Wigglesworth then led the MPO through a lovingly played Brahms’ pastoral Second Symphony after the interval. Adopting very flexible tempi throughout the first movement, the opening has a dreamy atmosphere that grew more agitated as the rhythms became more martial-like.

The second theme of this movement played by the violas and cellos was especially enjoyable and provided a fresh contrast before returning to its first theme. Principal hornist Grzegorz Curyla made up for the blip in bar 183 by bravely playing a superb solo between bars 454 and 477.

The second movement that followed had a weighty passion as the cellos played the initial brooding theme. In contrast, the third movement showcased a playful oboe solo in its novel and changing 2/4 and 3/8 time meters.

An overloud brass chord that submerged the strings welcomed the bright and spirited fourth movement that drew us irresistibly into its exciting string and brass ending. This was generally a superb interpretation of the symphony, which Wigglesworth imbued with a lot of love and care in the musical details.

Thursday, 6 April 2017

Baborak plays a gorgeous Gliere Horn Concerto

The return of star hornist, the Czech Radek Baborák to the DFP Hall saw him offering an unusual programme pairing of JS Bach, Glière and Dvořák. This time, Baborák’s dual role was conductor as well as solo hornist, whilst he only played the horn under Barry Tuckwell’s direction previously.

This evening was the first in a series of 3 concerts in which a couple of JS Bach Brandenburg Concerti were paired with other works for variety and musical colour. The first Brandenburg Concerto was first up, with the high lying horn parts taken by Grzegorz Curyla and Laurence Davies. Simon Emes, Ruth Bull and Niels Dittmann played the 3 oboe parts, whilst Peter Danis took the charge of the solo violin part.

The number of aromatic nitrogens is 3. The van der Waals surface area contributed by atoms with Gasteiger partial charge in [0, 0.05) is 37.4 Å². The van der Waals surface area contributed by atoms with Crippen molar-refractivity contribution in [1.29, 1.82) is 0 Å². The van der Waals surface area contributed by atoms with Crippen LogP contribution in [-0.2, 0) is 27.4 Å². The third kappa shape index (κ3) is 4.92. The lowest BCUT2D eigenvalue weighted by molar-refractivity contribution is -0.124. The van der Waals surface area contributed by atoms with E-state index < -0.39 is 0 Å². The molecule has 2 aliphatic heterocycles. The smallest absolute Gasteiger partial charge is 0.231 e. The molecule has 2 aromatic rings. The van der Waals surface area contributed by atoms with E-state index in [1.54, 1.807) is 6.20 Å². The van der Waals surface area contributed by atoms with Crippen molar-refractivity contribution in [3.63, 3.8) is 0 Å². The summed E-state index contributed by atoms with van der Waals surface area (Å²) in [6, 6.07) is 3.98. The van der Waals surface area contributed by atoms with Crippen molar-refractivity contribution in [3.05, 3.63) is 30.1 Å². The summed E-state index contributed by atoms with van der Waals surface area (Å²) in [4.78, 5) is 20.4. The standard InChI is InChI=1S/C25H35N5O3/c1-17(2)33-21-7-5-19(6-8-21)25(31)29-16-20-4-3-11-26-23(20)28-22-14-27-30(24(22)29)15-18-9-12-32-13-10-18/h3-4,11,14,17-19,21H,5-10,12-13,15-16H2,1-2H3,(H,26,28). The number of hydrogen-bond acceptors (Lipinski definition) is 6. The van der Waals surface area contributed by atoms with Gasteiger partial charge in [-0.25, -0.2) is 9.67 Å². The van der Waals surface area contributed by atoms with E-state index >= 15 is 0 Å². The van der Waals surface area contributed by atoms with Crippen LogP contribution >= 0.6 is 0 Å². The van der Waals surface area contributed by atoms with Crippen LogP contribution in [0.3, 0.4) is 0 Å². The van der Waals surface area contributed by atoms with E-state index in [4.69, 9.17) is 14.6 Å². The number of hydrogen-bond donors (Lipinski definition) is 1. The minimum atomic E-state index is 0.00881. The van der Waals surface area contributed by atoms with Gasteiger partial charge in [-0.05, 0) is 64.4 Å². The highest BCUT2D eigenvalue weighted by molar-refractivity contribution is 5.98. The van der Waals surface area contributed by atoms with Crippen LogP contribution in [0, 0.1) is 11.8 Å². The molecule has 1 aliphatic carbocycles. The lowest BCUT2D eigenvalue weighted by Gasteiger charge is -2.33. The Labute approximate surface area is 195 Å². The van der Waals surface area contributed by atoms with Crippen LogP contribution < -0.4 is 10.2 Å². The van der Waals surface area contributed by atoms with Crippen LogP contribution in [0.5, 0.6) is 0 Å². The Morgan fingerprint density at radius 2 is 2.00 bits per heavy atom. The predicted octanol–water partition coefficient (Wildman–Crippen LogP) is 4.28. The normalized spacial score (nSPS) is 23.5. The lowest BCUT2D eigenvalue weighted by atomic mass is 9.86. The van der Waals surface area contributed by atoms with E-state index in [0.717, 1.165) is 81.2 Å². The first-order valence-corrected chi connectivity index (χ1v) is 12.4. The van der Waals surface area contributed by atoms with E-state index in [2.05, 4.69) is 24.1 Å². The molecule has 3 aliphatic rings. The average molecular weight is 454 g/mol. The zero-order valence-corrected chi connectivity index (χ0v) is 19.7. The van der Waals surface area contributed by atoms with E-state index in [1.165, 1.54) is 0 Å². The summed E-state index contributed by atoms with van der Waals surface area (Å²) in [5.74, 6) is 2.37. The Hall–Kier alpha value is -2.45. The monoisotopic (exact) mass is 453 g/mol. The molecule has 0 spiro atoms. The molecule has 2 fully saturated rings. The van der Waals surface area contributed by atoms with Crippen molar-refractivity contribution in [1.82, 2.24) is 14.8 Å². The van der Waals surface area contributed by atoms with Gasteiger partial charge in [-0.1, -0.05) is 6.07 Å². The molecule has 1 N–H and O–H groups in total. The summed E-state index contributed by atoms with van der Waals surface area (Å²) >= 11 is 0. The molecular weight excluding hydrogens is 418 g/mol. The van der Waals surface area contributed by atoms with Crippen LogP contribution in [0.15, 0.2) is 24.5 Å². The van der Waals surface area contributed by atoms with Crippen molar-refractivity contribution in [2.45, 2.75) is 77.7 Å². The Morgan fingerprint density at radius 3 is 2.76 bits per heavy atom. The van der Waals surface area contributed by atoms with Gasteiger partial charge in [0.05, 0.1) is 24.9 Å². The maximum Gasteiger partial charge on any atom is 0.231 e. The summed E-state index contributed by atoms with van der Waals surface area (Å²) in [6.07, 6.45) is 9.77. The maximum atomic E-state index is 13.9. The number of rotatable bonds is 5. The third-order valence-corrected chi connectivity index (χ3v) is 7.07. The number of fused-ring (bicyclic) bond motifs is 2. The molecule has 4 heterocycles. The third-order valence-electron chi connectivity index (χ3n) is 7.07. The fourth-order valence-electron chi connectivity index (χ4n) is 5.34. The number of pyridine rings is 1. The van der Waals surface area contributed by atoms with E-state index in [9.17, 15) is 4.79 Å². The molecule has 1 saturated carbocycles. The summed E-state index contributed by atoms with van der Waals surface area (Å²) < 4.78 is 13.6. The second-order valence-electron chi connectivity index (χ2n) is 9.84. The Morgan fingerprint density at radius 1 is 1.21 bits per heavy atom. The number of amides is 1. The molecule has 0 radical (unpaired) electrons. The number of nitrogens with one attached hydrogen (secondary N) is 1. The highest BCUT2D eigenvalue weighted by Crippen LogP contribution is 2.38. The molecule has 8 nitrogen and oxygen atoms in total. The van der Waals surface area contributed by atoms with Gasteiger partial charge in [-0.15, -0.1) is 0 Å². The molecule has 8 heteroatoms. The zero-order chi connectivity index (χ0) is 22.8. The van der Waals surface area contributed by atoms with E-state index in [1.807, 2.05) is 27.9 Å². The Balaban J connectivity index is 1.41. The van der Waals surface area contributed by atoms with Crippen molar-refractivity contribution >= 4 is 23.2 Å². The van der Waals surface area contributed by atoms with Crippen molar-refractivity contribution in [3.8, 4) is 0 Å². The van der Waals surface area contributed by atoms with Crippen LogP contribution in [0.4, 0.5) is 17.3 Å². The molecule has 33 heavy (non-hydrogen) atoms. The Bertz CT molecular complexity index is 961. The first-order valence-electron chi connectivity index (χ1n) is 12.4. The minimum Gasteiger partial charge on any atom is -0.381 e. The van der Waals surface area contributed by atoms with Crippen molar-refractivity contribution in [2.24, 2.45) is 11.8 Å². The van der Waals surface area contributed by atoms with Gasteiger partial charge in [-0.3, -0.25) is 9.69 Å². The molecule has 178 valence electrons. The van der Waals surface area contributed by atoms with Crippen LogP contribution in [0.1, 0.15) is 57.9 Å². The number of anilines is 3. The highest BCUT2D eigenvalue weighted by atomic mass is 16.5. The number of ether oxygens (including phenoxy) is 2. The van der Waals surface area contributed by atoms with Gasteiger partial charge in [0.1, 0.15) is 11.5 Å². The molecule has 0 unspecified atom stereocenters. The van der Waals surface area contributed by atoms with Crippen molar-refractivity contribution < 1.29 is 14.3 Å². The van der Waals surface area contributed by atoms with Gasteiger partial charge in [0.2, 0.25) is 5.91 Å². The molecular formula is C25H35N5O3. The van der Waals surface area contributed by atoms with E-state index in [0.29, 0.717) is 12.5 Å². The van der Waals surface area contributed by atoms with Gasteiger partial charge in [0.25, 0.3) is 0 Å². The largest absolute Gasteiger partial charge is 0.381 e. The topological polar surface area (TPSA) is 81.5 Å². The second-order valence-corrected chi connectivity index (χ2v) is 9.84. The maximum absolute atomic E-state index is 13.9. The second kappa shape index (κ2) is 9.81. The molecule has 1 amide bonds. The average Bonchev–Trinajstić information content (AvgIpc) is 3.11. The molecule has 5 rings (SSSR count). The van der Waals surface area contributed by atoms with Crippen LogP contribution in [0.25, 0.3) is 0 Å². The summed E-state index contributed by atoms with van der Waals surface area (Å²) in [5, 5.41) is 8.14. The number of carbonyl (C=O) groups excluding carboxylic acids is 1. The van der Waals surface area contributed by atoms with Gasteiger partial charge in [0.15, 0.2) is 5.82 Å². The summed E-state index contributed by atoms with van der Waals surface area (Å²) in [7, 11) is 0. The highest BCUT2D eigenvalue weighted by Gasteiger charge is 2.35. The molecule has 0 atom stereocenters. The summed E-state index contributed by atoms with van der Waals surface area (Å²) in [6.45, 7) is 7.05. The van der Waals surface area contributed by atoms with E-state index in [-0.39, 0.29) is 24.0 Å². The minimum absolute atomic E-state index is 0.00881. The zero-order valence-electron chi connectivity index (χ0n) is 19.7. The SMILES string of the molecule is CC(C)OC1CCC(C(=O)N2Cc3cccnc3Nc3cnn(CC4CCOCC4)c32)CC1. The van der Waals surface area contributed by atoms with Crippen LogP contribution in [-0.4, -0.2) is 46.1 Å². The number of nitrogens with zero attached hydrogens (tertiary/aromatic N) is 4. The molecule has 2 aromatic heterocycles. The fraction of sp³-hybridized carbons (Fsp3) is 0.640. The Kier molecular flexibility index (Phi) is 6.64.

The performance of the first Brandenburg Concerto was disappointing to say the least. Balance, intonation and ensemble problems persisted throughout the first and third movements especially. The horns often suppressed the oboes and violin in the tonal balance, whilst their high lying parts were not played with conviction, intonational precision and security.

The three oboes acquitted themselves well in the mournful second movement. However, Peter Danis’ violin playing in the third movement also left much to be desired with iffy timing, multiple stopping and intonation issues. Baborak’s tempo for the fourth movement was a touch ponderous and the various episodes here felt overlong and too prolix.

Gliere’s Horn Concerto with Radek Baborak doubling his role as soloist as well as conductor was the next offering. This piece was written for Valeri Polekh, the solo horn player with the Bolshoi Theatre in the 1940/50s. For a piece that was written in that vintage, it was surprisingly very lyrical, tonal and tuneful as well as akin to the melodious Korngold Violin Concerto, Kabalevsky Third Piano Concerto and Richard Strauss Oboe Concerto of the same musical era.

Gliere conceived the idea of treating the horn as a virtuoso instrument in his Horn Concerto, using Tchaikovsky’s Violin Concerto as a musical model. Baborak was in superb form throughout the concerto, playing with great reserves of power and long sustained legato phrasing in the epic first movement.

The gorgeous creamy and expressivo tones of Baborak’s horn conjured up a dreamy and romantic atmosphere in the second movement, which had an explosive central climax. The high jinks and virtuoso portions of the last movement also did not hold any terrors for Baborak. This gorgeous première performance at the DFP Hall drew loud and thunderous applause from the audience.